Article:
Defining the Community Assignment

Defining the Community Assignment

Defining the Community Assignment

You must go out into your community to complete the windshield survey! This project cannot be completed by just doing online research. For the paper, make sure interviews are cited as personal communication. (My community location is Dallas, TX, make sure to note this). An example of the paper is attached.

Defining the Community

Your community can be a pediatric, adolescence, young adults, adult, elderly or a combination.

Clearly delineate the following dimensions before starting the process of community assessment:

Describe the population that is being assessed?
What is/are the race(s) of this population within the community?
Are there boundaries of this group? If so, what are they?
Does this community exist within a certain city or county?
Are there general characteristics that separate this group from others?
Education levels, birth/death rates, age of deaths, insured/uninsured?
Where is this group located geographically…? Urban/rural?
Why is a community assessment being performed? What purpose will it serve?
How will information for the community assessment be collected?
Assessment

After the community has been defined, the next phase is assessment. The following items describe several resources and methods that can be used to gather and generate data. These items serve as a starting point for data collection. This is not an all-inclusive list of resources and methods that may be used when a community assessment is conducted.

The time frame for completion of the assessment may influence which methods are used. Nonetheless, these items should be reviewed to determine what information will be useful to collect about the community that is being assessed. It is not necessary to use all of these resources and methods; however, use of a variety of methods is helpful when one is exploring the needs of a community.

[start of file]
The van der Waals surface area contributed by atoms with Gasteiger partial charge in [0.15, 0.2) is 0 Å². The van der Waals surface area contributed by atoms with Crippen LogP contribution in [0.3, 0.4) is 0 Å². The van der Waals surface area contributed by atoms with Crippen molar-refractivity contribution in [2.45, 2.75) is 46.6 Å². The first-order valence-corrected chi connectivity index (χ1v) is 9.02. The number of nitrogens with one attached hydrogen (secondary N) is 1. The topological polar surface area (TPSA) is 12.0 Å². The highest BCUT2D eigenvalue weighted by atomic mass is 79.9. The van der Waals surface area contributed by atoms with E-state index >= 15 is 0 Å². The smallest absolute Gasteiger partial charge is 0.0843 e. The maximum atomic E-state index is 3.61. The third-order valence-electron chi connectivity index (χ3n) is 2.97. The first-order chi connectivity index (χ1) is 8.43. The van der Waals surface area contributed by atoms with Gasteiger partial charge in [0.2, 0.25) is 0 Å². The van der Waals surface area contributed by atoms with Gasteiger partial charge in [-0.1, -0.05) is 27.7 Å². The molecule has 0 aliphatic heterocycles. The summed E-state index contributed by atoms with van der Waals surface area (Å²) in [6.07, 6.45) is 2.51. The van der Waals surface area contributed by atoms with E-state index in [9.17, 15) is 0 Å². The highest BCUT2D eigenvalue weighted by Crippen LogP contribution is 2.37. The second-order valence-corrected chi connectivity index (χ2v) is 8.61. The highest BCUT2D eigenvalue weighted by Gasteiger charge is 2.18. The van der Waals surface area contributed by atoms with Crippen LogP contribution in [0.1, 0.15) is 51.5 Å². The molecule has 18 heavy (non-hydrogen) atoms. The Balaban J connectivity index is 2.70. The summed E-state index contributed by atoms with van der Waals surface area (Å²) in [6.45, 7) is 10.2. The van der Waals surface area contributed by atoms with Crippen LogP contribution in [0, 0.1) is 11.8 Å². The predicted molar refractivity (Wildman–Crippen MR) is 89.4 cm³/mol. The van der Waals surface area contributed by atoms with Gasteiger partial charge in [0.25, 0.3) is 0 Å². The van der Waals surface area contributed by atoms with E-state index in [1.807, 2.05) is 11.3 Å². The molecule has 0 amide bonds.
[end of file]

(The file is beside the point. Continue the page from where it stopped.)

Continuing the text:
Data Gathering (collecting information that already exists)

Demographics of the Community

When demographic data are collected, it is useful to collect data from a variety of levels so comparisons can be made.
If the population that is being assessed is located within a specific setting, it may be best to contact that agency to retrieve specific information about that population.
The following resources provide a broad overview of the demographics of a city, county, or state:
American Fact Finder—Find population, housing, and economic and geographic data for your city based on U.S. Census data
State and County Quick Facts—Easy access to facts about people, business, and geography, based on U.S. Census data
Obtain information about a specific city or county on these useful websites www.epodunk.com and www.city-data.com
Information from Government Agencies

Healthy People 2020—this resource is published by the U.S. Department of Health and Human Services. It identifies health improvement goals and objectives for the country to be reached by the year 2020
National Center for Health Statistics—this agency is part of the Centers for Disease Control and Prevention; this website provides statistical information about the health of Americans
Centers for Disease Control and Prevention (CDC)—The CDC website contains a large amount of information related to the health of the American population. The search engine within this website can be used to find relevant information
Federal agencies with statistical programs
Every state in the United States has its own specific health improvement plan and goals that are based on the Healthy People 2020 document. This information may be available on the state health department website.
State and local health departments provide information related to vital statistics for the community.
Other Data Sources

America’s Health Rankings—this website provides information about various health indicators for each state: https://www.americashealthrankings.org/
Other relevant data sources may be found by conducting an Internet search related to the topic that is being examined through the community assessment.
After data are collected from various sources, it is important to review the information and to identify assets and areas for improvement in the community by comparing local data (if available) versus state and national data. This will facilitate organization of the information that has already been obtained and will provide direction for the next step of the process.